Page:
by John Trybus, Managing Director
The term “innovative” is overused.
Innovative nonprofits. Innovative companies. Innovative people. Innovation overload!
To me, innovation at its simplest means developing new and creative solutions to real problems and then proving that social impact or change took place. Innovation means different. Innovation means proof of impact.
For these very reasons, today’s social strategist Phil Harvey and DKT International, the global development organization he founded, rightly deserve the title innovator in using social marketing to provide safe and affordable options for family planning and HIV/AIDS prevention.
Phil has been a leader in social marketing for decades and has a very intriguing career journey. Prior to his role at DKT International, he co-founded the famous international development firm, Population Services International (PSI) and created Adam & Eve, an adult pleasure company whose profits help fund Phil’s philanthropic pursuits. Phil was among the first to establish a mail order business for condoms, which was illegal at the time.
“If you’re not passionate about something I think there’s a big element missing from your life,” Phil explains of his passion for cause-based work. “I think it’s an ingredient of a healthy human being to really care about something or some things. It has never occurred to me that there is a choice about that.”
Here’s a preview of Phil’s social marketing principles:
- Though shall not patronize. Phil holds this principle among the keys to social marketing success. “People who buy our brands of condoms don’t think about themselves as beneficiaries. They’re customers,” he explains. “They’re buying a product with their own hard earned money and that to me is an important aspect to this approach. Everyone is equal.”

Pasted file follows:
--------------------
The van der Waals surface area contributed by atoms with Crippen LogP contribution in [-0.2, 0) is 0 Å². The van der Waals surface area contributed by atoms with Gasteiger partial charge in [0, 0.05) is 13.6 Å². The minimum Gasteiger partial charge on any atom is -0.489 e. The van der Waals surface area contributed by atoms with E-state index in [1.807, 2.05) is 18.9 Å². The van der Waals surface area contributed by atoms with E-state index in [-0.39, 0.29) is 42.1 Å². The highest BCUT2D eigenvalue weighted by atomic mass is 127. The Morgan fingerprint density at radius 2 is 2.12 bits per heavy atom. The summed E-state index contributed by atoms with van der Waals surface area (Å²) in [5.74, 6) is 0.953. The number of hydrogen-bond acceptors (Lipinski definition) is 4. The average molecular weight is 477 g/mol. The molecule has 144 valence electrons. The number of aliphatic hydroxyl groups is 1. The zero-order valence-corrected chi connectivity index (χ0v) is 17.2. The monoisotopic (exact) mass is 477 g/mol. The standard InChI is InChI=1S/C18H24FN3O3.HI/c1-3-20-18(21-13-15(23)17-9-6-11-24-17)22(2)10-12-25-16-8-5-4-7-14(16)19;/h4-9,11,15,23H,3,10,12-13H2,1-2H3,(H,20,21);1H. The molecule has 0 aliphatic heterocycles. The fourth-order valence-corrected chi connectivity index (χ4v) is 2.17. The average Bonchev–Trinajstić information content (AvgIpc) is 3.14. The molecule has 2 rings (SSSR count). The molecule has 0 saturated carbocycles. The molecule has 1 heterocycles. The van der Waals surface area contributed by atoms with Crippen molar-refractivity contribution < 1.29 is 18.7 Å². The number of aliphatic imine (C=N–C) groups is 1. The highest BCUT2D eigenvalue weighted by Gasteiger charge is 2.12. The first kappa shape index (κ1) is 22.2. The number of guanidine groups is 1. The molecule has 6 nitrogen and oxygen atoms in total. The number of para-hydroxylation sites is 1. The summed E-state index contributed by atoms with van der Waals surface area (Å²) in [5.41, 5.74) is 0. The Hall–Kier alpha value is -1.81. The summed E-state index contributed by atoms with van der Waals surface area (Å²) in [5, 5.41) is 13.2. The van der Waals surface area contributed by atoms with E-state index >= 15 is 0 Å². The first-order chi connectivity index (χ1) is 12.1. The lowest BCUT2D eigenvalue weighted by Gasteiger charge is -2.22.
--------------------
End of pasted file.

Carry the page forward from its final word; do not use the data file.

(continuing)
- The challenge yet importance of metrics. Social marketing means behavior change, which is among the hardest and most time-consuming ways to bring about social change. “It’s very difficult to develop metrics that tell you how much of an impact that you’re having on a culture or society because there are so many intangible indicators,” Phil explains. “But when you’re in the business of providing family planning services, the number of people who use those services can be calculated in a variety of ways.” The organization’s impact is clear and tangible: DKT sold 650 million condoms around the globe in 2011. That’s enough condoms to circle the globe three times! But more importantly, DKT served more than 22 million couples worldwide and estimates that its work averted 7 million unwanted pregnancies, 1.4 million abortions and 12,000 maternal deaths in 2011.
Underlying the above two principles is Phil’s belief that creativity must be used to break through the clutter and drive impact. Here a few examples of creative innovation in action (and more on DKT’s website here):
- Use of GPS and technology. DKT Brazil’s Condom Tester Program website gives users a platform to comment on condom use and tag their location via GPS. The result? More than 100,000 website visits, 3,000 registered participants and 3,000 stories submitted.
- Unusual flavors garner attention (and use): From durian flavored condoms in Southeast Asia to coffee flavored ones in Ethiopia, these unusual condoms not only entertain but drive usage rates in large part thanks to the novelty.
- Youth marketers: DKT’s Young Marketers program employs youth throughout Ethiopia who have driven sales of more than 2 million condoms throughout 185 clubs in 150 cities.
In short, DKT International’s approach to increasing condom usage is often to use the power of humor, entertainment and targeted engagement to drive activity around a normally taboo topic.
Listen to my interview with social strategist Phil Harvey to learn more about the creative side of social marketing and how that creativity leads to innovation and documented behavioral change within DKT International.